The sugar hypothesis of heart disease never gathered supportive dataBMJ 2013; 346 doi: http://dx.doi.org/10.1136/bmj.f811 (Published 13 February 2013) Cite this as: BMJ 2013;346:f811
- A Stewart Truswell, emeritus professor1
Although “sugar causes heart disease” might become a little more fashionable after Pure, White and Deadly is reissued, the scientific data and constructs will not change. Evidence for the fat hypothesis is massive and has increased since Yudkin’s book went out of print.
I think Watts conveys two wrong impressions about Yudkin’s disappointment that the sugar hypothesis was not confirmed.1 I was there. I followed Yudkin as head of nutrition at Queen Elizabeth College, London, in 1971. Yudkin was a conviction nutritionist. After 12 meetings, most scientists on a government panel on diet and heart disease managed to reach a compromise set of conclusions and recommendations. But the 1974 Department of Health and Social Security report on prevention of coronary heart disease2 has an unusual note of reservation from Yudkin, providing his belief that the report exaggerated the possible role of dietary fat in causing ischaemic heart disease and minimised that of dietary sucrose.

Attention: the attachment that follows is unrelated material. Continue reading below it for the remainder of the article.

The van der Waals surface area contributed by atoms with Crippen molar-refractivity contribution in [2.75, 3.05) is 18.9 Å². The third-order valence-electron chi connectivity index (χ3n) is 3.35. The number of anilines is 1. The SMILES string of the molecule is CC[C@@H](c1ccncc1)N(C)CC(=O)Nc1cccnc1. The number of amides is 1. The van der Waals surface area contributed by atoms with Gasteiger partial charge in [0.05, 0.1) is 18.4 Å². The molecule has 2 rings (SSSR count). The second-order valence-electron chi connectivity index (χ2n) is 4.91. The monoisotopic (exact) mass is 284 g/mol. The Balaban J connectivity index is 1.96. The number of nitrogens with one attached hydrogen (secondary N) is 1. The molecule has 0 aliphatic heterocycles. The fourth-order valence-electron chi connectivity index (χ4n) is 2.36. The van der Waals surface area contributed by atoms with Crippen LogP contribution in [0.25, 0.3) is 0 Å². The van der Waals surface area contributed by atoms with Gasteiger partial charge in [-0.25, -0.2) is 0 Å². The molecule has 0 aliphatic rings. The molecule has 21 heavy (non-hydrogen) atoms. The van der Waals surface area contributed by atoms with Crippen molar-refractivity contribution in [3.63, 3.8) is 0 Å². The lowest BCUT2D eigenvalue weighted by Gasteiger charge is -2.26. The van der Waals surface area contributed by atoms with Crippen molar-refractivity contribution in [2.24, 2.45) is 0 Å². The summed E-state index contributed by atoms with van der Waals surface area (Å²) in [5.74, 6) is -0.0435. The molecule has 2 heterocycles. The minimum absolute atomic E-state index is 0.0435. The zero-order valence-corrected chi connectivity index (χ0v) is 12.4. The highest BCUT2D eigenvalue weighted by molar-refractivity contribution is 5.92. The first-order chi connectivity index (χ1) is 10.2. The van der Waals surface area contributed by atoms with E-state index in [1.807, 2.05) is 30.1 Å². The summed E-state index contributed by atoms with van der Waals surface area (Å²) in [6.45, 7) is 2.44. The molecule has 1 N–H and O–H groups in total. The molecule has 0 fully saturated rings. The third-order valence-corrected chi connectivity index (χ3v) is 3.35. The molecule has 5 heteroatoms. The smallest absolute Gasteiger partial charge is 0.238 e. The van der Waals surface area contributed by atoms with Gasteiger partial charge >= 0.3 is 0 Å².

The conservatism of this report is thought to explain why coronary heart disease mortality (age standardised) stayed the same in England and Wales until 1978, whereas it fell substantially from 1964 in the US, Finland, Australia, and New Zealand.3
The official UK advice was brought in line with growing scientific evidence by the Royal College of Physicians/British Cardiac Society working party in 1976.4
The sugar hypothesis did not lose its force because of protests by the sugar industry. The more powerful meat and dairy industries were happy with it at the time. The sugar hypothesis simply never gathered supportive data—sucrose does not ordinarily raise plasma cholesterol and was not an independent risk factor for coronary heart disease in prospective studies. Leading nutritionists in the US and Europe never took up the sugar and coronary heart disease theory. In the UK, Yudkin’s peers were concerned and sometimes embarrassed.
Cite this as: BMJ 2013;346:f811
Competing interests: None declared.